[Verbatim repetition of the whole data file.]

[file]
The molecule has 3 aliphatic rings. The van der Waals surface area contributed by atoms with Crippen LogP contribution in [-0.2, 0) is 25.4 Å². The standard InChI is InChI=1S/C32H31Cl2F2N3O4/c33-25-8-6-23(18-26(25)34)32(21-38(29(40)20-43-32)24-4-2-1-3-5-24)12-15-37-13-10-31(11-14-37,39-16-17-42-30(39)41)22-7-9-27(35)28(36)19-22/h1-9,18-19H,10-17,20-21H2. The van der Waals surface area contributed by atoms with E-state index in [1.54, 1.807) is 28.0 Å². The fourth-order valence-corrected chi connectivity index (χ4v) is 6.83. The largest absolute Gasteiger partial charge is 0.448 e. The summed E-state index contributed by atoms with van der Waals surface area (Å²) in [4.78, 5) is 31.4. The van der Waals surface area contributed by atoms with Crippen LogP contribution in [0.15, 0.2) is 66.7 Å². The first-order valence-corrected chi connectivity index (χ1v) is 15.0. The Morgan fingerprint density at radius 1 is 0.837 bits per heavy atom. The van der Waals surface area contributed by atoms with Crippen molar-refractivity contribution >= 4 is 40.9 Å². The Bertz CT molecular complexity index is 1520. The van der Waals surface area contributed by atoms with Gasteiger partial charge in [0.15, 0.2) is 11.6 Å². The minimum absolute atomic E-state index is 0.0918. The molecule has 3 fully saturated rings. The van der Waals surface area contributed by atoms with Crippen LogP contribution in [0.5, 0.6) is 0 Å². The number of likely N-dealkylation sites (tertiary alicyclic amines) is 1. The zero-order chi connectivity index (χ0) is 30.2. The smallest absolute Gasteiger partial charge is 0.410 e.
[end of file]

The molecule has 3 aliphatic rings. The van der Waals surface area contributed by atoms with Crippen LogP contribution in [-0.2, 0) is 25.4 Å². The standard InChI is InChI=1S/C32H31Cl2F2N3O4/c33-25-8-6-23(18-26(25)34)32(21-38(29(40)20-43-32)24-4-2-1-3-5-24)12-15-37-13-10-31(11-14-37,39-16-17-42-30(39)41)22-7-9-27(35)28(36)19-22/h1-9,18-19H,10-17,20-21H2. The van der Waals surface area contributed by atoms with E-state index in [1.54, 1.807) is 28.0 Å². The fourth-order valence-corrected chi connectivity index (χ4v) is 6.83. The largest absolute Gasteiger partial charge is 0.448 e. The summed E-state index contributed by atoms with van der Waals surface area (Å²) in [4.78, 5) is 31.4. The van der Waals surface area contributed by atoms with Crippen LogP contribution in [0.15, 0.2) is 66.7 Å². The first-order valence-corrected chi connectivity index (χ1v) is 15.0. The Morgan fingerprint density at radius 1 is 0.837 bits per heavy atom. The van der Waals surface area contributed by atoms with Crippen molar-refractivity contribution >= 4 is 40.9 Å². The Bertz CT molecular complexity index is 1520. The van der Waals surface area contributed by atoms with Gasteiger partial charge in [0.15, 0.2) is 11.6 Å². The minimum absolute atomic E-state index is 0.0918. The molecule has 3 fully saturated rings. The van der Waals surface area contributed by atoms with Crippen LogP contribution in [0.5, 0.6) is 0 Å². The number of likely N-dealkylation sites (tertiary alicyclic amines) is 1. The zero-order chi connectivity index (χ0) is 30.2. The smallest absolute Gasteiger partial charge is 0.410 e.